The extent of SPD officers’ involvement in the insurrection is a wake-up call. The CPC demands SPD transparently and­ aggressively address extremism within the ranks.

We need full implementation of the landmark Accountability Ordinance.

While OPA was able to thoroughly investigate five of the six SPD officers at the scene of this attack, one officer refused orders to comply with the investigation and produce records. Hiding critical information like this undermines Seattle’s police disciplinary system and the community’s faith in law enforcement oversight.

One of the key reforms in the landmark Accountability Ordinance was the ability for OPA to subpoena necessary records.  Unfortunately, that was one of the dozens of reforms rolled back by the latest police contracts. This demonstrates why it is so important we fully implement the Accountability Ordinance in the upcoming collective bargaining process.

Councilmember Lisa Herbold, who chairs the City Council’s public safety committee, also issued a statement:

“On January 6 in Washington D.C., an insurrection targeted the US Capitol and our democratic institutions and attempted to disrupt the peaceful transfer of power that is the cornerstone of our democracy. That assault resulted in the death of a Capitol Police officer. Our elected leaders in Congress were in grave danger.

“Upon learning that Seattle police officers were in Washington, D.C. on January 6 attending the rally that preceded the insurrection, I heard very strong concern from numerous constituents.

“The recommendations of the Discipline Committee to terminate two officers for lack of professionalism and violations of law and policy are sound, and a necessary step for public confidence in police accountability and justice.

“Seattle police officers made up the largest known contingent of police attending the January 6 rally, more than any other municipality across the country. Many of my constituents question whether they can trust officers who attended “Stop the Steal” to uphold the mission and principles of SPD’s Code of Ethics. Whether they were “directly involved” in the insurrection, or if they attended with the intent to passively support the unlawful insurrection and violent assault of our nation’s Capitol, neither act is an example of protected free speech nor should our support of free speech shield accountability for these acts.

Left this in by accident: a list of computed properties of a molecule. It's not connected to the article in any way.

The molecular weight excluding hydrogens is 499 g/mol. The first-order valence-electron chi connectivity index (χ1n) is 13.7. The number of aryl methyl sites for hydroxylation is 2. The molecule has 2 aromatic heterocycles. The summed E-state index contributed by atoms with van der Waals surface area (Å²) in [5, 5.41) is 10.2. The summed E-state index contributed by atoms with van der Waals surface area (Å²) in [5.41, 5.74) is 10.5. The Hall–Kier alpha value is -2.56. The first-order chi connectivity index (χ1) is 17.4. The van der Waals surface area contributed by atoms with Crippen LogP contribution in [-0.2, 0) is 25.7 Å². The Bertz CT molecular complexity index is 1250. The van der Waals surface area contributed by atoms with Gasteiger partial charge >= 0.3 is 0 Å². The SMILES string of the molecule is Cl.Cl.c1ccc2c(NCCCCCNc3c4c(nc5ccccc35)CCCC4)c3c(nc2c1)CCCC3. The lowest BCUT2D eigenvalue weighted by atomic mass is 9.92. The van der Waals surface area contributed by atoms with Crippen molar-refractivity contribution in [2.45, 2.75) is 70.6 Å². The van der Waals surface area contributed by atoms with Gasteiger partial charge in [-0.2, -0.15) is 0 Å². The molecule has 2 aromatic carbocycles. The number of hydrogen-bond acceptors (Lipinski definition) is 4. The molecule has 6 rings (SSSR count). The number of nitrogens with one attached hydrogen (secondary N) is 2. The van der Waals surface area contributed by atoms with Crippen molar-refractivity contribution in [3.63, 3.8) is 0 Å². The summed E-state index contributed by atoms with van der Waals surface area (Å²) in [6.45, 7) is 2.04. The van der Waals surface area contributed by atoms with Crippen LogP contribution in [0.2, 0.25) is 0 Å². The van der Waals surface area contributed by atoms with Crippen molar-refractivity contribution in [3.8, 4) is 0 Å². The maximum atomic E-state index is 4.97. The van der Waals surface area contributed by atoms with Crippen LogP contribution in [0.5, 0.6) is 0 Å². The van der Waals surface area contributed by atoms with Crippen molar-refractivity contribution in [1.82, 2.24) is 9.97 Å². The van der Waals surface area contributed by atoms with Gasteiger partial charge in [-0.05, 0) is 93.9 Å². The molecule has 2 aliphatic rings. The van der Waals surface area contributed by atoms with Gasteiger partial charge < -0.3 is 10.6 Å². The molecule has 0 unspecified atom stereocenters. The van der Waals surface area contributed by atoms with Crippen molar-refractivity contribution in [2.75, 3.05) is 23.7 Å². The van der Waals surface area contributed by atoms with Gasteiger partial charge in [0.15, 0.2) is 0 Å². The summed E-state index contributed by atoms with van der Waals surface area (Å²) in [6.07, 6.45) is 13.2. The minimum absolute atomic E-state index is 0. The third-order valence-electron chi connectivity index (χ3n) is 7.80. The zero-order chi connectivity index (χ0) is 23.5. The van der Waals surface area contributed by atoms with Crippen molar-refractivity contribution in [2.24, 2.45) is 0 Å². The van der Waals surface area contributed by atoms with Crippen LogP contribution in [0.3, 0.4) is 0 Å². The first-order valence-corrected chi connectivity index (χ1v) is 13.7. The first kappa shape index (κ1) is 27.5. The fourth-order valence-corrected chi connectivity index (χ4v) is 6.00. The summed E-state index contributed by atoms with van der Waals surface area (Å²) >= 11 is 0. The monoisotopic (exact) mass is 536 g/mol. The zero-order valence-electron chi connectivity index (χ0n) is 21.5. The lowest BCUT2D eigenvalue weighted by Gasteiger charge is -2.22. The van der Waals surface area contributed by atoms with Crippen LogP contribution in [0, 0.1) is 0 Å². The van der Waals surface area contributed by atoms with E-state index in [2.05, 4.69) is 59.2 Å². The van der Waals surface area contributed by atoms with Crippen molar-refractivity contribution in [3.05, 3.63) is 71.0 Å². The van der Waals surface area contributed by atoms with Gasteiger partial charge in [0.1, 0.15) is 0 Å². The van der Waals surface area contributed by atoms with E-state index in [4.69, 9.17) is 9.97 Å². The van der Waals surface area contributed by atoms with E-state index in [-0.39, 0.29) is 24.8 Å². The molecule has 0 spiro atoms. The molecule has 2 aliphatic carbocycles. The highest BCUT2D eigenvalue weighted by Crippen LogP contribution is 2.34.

The SPD Code of Ethics states: ‘“As a Seattle Police employee I am responsible for supporting the mission and principles of the Seattle Police Department.’”  These principles are justice, excellence, humility and harm reduction.  Further, the standards and duties policy states:  ‘“Regardless of duty status, employees may not engage in behavior that undermines public trust in the Department, the officer, or other officers….It is not the Department’s intent to interfere with or constrain the freedoms, privacy, and liberties of employees; discipline will only be imposed where there is a connection between the conduct and the duties, rank, assignment, or responsibilities of the employee.’” (emphasis added)

“The strong ‘objection’ and characterization of the investigation as ‘unlawful and discriminatory’ by the Seattle Police Officers Guild (SPOG) in their opposition to OPA’s investigation, seems intended only to unreasonably stall accountability.  Court precedent grants law enforcement agencies more latitude to restrict speech and association, citing their ‘heightened need for order, loyalty, morale and harmony.’

“At the onset of the investigation, I told Director Myerberg that I believed that the investigation should go further than asking the question of what actions SPD employees took while in D.C. on January 12 and should include an inquiry of whether SPD employees traveled to D.C. with knowledge, like so many people did, that there was going to be an attempted insurrection.  According to research from nonpartisan nonprofit Advance Democracy, before January 6 there were calls for violence that proliferated in tens of thousands of comments on posts on Twitter, TikTok, right-wing platform Parler, an online forum formed last year in support of Donald Trump, and other message boards. Since 2006, the FBI has been warning us that extremist groups have strong ties to law enforcement.

“If public employees knowingly travelled to a location in support of people whom they knew were intending to attempt an insurrection, even if their participation was as a passive observer, that is a ‘clear connection between conduct and duties or…responsibilities’ and is an offense that merits termination.  I will review the OPA investigation with an eye towards whether questions were asked of the four officers without sustained findings, and whether evidence was sought, to determine the advance knowledge they had of the planned violent events at the Capitol insurrection of January 6.”

Click to access 2021opa-0013ccs062821.pdf